That does seem strange that the AF would only be recruiting people with a degree for the new Cyber Command.  If they are only accepting college graduates then how do they get any enlisted people in the command?  (For those that don’t know you have to have at least a bachelors degree to be an officer in the AF.)  And let me tell you now that if you already have your bachelors degree and you go into the AF make dang sure you become an officer because that is the cushy life.  How do they get any work done if they don’t have any enlisted people?  All officers know how to do is sit around and look pretty.  😀  😛

      On the serious side though if you are really interested in getting into the Cyber command I wouldn’t let that one recruiter dis way you.  The AF consists of probably 90% enlisted of which most don’t start with degrees.

    • #17144
      oneeyedcarmen
      Participant
      geekyone wrote:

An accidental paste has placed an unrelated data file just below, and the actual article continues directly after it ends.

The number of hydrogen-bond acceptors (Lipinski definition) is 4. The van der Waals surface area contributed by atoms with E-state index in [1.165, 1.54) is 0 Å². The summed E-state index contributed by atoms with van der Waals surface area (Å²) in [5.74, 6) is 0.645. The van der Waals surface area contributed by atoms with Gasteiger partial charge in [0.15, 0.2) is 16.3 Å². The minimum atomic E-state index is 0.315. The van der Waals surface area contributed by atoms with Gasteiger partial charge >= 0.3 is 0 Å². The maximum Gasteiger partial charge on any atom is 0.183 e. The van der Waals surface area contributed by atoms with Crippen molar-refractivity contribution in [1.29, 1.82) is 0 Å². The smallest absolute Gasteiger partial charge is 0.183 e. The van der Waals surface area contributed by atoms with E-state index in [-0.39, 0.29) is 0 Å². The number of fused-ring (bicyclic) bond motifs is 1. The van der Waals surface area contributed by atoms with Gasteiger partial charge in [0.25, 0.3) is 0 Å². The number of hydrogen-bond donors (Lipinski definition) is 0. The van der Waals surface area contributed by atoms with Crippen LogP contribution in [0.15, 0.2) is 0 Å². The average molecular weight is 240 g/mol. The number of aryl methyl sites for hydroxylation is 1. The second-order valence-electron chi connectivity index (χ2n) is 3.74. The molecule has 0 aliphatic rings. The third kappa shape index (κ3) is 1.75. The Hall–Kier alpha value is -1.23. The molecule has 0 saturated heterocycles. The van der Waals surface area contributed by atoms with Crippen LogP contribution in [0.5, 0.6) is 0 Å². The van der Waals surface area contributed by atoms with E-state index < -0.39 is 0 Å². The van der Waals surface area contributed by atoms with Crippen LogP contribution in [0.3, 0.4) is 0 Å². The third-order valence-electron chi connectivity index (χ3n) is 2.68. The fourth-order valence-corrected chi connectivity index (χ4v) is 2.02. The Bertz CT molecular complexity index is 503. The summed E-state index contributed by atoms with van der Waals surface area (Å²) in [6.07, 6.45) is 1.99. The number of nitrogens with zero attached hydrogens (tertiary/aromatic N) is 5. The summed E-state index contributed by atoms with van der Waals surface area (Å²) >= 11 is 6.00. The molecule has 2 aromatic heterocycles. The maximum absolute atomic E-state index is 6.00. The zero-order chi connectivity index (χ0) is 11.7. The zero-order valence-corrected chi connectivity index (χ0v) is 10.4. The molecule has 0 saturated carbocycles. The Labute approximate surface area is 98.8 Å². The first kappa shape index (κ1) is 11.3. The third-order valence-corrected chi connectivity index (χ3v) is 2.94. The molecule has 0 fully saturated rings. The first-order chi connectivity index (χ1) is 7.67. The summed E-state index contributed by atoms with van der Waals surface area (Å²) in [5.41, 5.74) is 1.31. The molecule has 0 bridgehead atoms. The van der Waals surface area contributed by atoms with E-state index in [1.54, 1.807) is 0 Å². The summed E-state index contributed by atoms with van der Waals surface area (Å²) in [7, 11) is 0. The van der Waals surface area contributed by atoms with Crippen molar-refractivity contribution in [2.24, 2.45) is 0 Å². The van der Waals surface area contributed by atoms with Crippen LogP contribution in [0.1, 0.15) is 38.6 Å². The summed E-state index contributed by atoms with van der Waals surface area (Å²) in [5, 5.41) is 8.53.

All officers know how to do is sit around and look pretty.   

      and play golf

    • #17145
      Clay Briggs
      Participant

      Yeah, I couldn’t quite do the golf thing.  I prefer hockey or boxing.  I’m still not sure though, whether I just want to stick with one of the civ branches, or go mil.  My job now is fairly lax, and I LOVE maxiflex scheduling. I figure AF would want me to actually… be places at specific times. 😉

    • #17146
      geekyone
      Participant

      @oneeyedcarmen wrote:

      and play golf

      Very true!  I forgot they do golf.  LOL!

    • #17147
      cleanwithit0607
      Participant

      Wow, it looks like everyone is using my thread as a chatroom lol. Just a little update for everybody. I just passed my A+ 602 certification with a 780. Soon as I got home I cracked open my Net + book, these certs are addicting. I also ordered Counter hack reloaded, and hacking for dummies. I had a question that I wanted to ask but it kinda slipped my mind. Will post later.

      Sorry, I haven’t  been able to reply to some of your post, I have been busy studying, school, girlfriend and all of that good stuff. But thankyou, It’s nice to know how others got started, and how successful your path(s) were, it just motivates me to find my path so I can achieve my goals and be successful. You guys are really helpful. This really is a great community. I give credit to Don for that, and active members.